LONDON--A wooden violin played by band leader Wallace Hartley on the ill-fated Titanic sold at auction for $1.4 million (U.S.), setting the record for the largest price received at auction for a single Titanic item.
According to Henry Aldridge and Son, an auction house specializing in Titanic memorabilia, the violin was found in a leather bag strapped to Hartley's body just 10 days after the Titanic sank.
Given to Hartley by his fiance Maria Robinson, the violin is believed to be German in style and a copy of famous luthier Giovan Paolo Maggini - who worked in spruce and maple. The auction house describes the instrument as having a "double purfled back and front, two piece back of medium curl descending from the joint," and "the original varnish, now largely absent, is of a dark, brown color with a later golden brown covering." Despite being salvaged days after the Titanic sank, the violin is unplayable and has several large cracks on its body.
In the well-known story made famous in books and movies, Harley and his band, second-class passengers, went down with the ship but continued playing until the end in an effort to calm the remaining passengers.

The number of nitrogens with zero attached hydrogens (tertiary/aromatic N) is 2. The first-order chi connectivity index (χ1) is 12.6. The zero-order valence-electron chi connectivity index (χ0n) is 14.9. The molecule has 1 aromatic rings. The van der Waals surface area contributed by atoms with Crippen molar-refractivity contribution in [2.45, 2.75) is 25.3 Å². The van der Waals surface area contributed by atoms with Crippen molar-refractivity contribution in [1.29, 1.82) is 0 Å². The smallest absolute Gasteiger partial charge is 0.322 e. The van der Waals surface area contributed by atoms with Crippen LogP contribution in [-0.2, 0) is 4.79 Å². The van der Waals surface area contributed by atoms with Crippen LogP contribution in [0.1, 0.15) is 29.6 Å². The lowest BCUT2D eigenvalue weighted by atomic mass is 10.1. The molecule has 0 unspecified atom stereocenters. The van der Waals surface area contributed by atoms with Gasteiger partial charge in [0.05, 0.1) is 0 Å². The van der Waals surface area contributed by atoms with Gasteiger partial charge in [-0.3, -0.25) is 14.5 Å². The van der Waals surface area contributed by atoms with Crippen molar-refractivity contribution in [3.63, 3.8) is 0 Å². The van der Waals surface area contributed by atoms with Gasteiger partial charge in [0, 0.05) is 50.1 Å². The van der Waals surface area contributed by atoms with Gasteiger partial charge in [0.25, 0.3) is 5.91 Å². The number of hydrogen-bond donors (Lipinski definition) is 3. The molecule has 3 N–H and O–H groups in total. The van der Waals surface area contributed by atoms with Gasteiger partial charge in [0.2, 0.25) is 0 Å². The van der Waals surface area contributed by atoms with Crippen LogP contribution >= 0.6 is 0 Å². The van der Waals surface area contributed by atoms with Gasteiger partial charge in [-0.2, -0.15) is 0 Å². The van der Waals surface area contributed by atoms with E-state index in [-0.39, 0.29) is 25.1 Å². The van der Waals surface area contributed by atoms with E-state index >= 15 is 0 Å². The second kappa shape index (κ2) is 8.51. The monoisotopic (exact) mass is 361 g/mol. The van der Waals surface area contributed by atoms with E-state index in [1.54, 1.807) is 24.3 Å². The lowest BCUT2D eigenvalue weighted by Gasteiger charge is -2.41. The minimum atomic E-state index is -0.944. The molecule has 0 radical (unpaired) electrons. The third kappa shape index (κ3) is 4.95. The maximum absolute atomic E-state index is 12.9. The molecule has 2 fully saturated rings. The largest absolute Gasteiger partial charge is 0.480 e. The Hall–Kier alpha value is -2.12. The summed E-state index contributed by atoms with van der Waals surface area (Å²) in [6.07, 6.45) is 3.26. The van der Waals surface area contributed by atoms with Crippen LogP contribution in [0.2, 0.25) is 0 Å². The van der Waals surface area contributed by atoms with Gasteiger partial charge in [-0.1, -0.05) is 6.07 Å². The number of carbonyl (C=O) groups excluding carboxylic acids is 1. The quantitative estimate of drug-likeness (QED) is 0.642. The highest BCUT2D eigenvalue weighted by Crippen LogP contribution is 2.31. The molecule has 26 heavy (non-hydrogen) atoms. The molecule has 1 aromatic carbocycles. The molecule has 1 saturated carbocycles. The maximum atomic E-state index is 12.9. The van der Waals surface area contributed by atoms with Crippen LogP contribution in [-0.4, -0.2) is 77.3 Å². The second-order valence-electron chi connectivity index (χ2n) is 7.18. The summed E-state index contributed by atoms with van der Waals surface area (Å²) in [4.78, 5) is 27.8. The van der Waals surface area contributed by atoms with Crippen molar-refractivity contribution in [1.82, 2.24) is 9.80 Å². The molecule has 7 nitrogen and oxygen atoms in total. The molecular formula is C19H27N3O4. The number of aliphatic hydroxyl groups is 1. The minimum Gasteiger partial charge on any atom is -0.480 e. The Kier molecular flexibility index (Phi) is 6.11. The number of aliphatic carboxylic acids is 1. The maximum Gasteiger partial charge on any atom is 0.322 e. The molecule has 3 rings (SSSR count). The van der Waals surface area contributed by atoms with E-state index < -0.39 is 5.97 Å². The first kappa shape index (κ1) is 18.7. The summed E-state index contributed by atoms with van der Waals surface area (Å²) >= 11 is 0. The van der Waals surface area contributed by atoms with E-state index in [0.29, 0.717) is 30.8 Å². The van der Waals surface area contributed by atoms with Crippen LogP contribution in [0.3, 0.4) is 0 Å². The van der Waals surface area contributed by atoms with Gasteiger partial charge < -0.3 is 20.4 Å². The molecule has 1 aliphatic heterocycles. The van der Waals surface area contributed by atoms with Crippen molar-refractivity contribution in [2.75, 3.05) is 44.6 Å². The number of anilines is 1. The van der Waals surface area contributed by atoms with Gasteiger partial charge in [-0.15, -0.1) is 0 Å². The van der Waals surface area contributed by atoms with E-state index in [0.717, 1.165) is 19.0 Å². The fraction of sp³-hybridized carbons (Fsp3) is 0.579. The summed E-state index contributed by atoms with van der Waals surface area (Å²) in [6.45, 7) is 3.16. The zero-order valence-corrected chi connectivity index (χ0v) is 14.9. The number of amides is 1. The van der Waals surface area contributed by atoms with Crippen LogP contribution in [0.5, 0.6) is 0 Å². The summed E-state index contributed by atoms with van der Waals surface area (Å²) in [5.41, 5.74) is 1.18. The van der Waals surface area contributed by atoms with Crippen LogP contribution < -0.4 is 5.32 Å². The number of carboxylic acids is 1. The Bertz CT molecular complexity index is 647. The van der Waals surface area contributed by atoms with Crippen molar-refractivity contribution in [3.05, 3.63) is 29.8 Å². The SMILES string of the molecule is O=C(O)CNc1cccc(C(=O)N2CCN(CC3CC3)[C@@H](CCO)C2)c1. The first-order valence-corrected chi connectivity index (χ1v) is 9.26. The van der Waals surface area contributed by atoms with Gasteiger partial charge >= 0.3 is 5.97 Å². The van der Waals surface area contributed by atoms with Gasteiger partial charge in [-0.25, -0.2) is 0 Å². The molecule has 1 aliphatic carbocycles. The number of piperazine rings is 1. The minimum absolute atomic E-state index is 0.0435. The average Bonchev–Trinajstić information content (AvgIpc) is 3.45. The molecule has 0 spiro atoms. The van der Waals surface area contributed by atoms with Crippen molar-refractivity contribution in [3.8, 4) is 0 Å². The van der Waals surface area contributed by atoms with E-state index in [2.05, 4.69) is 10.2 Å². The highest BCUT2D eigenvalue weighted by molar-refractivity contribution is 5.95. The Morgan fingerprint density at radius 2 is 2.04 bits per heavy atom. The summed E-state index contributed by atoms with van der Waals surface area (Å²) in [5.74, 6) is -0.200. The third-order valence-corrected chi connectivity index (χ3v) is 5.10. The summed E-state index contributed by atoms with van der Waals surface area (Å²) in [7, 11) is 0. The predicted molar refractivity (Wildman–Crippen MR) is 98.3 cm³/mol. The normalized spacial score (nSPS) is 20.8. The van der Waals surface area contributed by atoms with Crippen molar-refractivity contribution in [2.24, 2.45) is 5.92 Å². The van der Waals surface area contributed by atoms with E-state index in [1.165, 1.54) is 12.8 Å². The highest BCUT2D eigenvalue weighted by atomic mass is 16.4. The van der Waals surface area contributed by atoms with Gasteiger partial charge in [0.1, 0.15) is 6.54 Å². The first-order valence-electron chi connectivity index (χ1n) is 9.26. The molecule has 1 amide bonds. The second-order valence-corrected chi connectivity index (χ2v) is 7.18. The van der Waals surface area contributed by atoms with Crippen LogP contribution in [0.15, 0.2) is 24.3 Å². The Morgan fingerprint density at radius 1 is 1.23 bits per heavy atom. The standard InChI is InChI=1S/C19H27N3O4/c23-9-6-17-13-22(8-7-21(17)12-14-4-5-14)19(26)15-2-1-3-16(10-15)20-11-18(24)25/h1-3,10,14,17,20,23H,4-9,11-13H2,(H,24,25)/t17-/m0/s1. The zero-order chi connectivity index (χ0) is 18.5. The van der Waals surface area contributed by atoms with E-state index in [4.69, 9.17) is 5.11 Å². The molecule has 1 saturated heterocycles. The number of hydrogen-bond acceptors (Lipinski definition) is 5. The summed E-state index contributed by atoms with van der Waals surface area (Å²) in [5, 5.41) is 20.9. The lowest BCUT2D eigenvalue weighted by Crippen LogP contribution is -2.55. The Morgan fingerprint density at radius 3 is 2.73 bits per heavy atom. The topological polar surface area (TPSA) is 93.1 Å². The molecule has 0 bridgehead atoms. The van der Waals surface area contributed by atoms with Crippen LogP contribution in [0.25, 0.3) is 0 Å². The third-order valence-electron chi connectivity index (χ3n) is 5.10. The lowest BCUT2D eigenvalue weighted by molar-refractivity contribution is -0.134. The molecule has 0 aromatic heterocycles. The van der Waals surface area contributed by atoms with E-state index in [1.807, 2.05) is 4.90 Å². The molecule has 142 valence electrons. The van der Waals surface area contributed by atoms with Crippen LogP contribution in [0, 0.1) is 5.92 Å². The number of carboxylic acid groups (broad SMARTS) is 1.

The wood violin was later returned to Robinson, and it passed through several hands over the years after her death. When the current owner decided to put the instrument up for auction, a number of tests, including forensics and a CT scan, were run to ensure its authenticity.
The violin, which had been on display at two Titanic museums in America, with more than 300,000 visitors, had originally been expected to sell for nearly $500,000. Published reports from the BBC describe the bidding as "fierce" between two telephone bidders as the price jumped to a final bid of $1,454,400 (U.S.).
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